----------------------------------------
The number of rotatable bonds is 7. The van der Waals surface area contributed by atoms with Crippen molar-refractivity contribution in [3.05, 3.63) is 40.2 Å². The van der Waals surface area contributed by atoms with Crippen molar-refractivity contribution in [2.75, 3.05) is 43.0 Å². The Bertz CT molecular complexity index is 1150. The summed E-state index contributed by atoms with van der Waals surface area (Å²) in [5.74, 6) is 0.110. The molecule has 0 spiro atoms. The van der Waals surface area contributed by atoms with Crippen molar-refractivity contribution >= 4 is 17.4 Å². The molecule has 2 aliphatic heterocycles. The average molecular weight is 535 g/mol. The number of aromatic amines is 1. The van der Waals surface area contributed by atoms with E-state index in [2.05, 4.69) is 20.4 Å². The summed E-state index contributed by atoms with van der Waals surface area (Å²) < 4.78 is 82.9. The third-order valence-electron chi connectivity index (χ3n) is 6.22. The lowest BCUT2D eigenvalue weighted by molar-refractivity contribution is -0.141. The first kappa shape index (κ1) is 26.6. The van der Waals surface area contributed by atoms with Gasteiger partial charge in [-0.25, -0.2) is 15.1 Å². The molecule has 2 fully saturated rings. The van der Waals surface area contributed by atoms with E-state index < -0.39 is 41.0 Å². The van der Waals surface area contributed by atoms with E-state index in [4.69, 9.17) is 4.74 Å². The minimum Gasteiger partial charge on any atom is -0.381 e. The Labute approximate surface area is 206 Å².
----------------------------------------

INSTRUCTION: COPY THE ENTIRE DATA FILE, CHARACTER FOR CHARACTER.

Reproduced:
The number of rotatable bonds is 7. The van der Waals surface area contributed by atoms with Crippen molar-refractivity contribution in [3.05, 3.63) is 40.2 Å². The van der Waals surface area contributed by atoms with Crippen molar-refractivity contribution in [2.75, 3.05) is 43.0 Å². The Bertz CT molecular complexity index is 1150. The summed E-state index contributed by atoms with van der Waals surface area (Å²) in [5.74, 6) is 0.110. The molecule has 0 spiro atoms. The van der Waals surface area contributed by atoms with Crippen molar-refractivity contribution >= 4 is 17.4 Å². The molecule has 2 aliphatic heterocycles. The average molecular weight is 535 g/mol. The number of aromatic amines is 1. The van der Waals surface area contributed by atoms with E-state index in [2.05, 4.69) is 20.4 Å². The summed E-state index contributed by atoms with van der Waals surface area (Å²) < 4.78 is 82.9. The third-order valence-electron chi connectivity index (χ3n) is 6.22. The lowest BCUT2D eigenvalue weighted by molar-refractivity contribution is -0.141. The first kappa shape index (κ1) is 26.6. The van der Waals surface area contributed by atoms with Gasteiger partial charge in [-0.25, -0.2) is 15.1 Å². The molecule has 2 fully saturated rings. The van der Waals surface area contributed by atoms with E-state index < -0.39 is 41.0 Å². The van der Waals surface area contributed by atoms with E-state index in [4.69, 9.17) is 4.74 Å². The minimum Gasteiger partial charge on any atom is -0.381 e. The Labute approximate surface area is 206 Å².